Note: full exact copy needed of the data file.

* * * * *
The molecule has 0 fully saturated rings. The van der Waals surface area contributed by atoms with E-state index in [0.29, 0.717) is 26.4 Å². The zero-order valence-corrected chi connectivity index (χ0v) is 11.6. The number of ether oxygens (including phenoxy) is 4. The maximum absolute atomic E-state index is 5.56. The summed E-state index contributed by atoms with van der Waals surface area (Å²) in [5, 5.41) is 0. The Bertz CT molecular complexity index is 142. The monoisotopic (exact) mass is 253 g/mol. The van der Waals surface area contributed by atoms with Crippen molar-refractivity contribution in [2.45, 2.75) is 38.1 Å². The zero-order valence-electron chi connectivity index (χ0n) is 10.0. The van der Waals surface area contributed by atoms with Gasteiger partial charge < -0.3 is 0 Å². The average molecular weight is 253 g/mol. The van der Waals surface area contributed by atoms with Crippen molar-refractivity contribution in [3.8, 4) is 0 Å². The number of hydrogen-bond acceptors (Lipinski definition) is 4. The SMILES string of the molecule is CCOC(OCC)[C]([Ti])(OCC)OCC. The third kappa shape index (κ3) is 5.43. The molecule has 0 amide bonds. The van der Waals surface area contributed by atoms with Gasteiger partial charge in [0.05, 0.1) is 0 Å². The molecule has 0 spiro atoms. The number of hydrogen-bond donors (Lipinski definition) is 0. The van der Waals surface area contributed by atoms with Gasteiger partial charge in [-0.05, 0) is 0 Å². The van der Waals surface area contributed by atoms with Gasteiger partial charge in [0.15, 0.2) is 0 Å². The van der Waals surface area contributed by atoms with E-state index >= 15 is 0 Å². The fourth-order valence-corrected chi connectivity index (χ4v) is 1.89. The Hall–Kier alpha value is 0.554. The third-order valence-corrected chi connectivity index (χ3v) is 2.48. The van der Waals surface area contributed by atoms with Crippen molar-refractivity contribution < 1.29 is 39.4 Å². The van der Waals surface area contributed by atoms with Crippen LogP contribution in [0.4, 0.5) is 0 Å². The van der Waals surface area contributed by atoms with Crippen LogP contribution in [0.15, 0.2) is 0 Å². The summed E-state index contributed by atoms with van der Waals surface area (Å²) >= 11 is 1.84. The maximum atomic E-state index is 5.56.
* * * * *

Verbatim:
The molecule has 0 fully saturated rings. The van der Waals surface area contributed by atoms with E-state index in [0.29, 0.717) is 26.4 Å². The zero-order valence-corrected chi connectivity index (χ0v) is 11.6. The number of ether oxygens (including phenoxy) is 4. The maximum absolute atomic E-state index is 5.56. The summed E-state index contributed by atoms with van der Waals surface area (Å²) in [5, 5.41) is 0. The Bertz CT molecular complexity index is 142. The monoisotopic (exact) mass is 253 g/mol. The van der Waals surface area contributed by atoms with Crippen molar-refractivity contribution in [2.45, 2.75) is 38.1 Å². The zero-order valence-electron chi connectivity index (χ0n) is 10.0. The van der Waals surface area contributed by atoms with Gasteiger partial charge < -0.3 is 0 Å². The average molecular weight is 253 g/mol. The van der Waals surface area contributed by atoms with Crippen molar-refractivity contribution in [3.8, 4) is 0 Å². The number of hydrogen-bond acceptors (Lipinski definition) is 4. The SMILES string of the molecule is CCOC(OCC)[C]([Ti])(OCC)OCC. The third kappa shape index (κ3) is 5.43. The molecule has 0 amide bonds. The van der Waals surface area contributed by atoms with Gasteiger partial charge in [0.05, 0.1) is 0 Å². The molecule has 0 spiro atoms. The number of hydrogen-bond donors (Lipinski definition) is 0. The van der Waals surface area contributed by atoms with Gasteiger partial charge in [-0.05, 0) is 0 Å². The van der Waals surface area contributed by atoms with Gasteiger partial charge in [0.15, 0.2) is 0 Å². The van der Waals surface area contributed by atoms with E-state index >= 15 is 0 Å². The fourth-order valence-corrected chi connectivity index (χ4v) is 1.89. The Hall–Kier alpha value is 0.554. The third-order valence-corrected chi connectivity index (χ3v) is 2.48. The van der Waals surface area contributed by atoms with Crippen molar-refractivity contribution < 1.29 is 39.4 Å². The van der Waals surface area contributed by atoms with Crippen LogP contribution in [0.4, 0.5) is 0 Å². The van der Waals surface area contributed by atoms with Crippen LogP contribution in [0.15, 0.2) is 0 Å². The summed E-state index contributed by atoms with van der Waals surface area (Å²) >= 11 is 1.84. The maximum atomic E-state index is 5.56.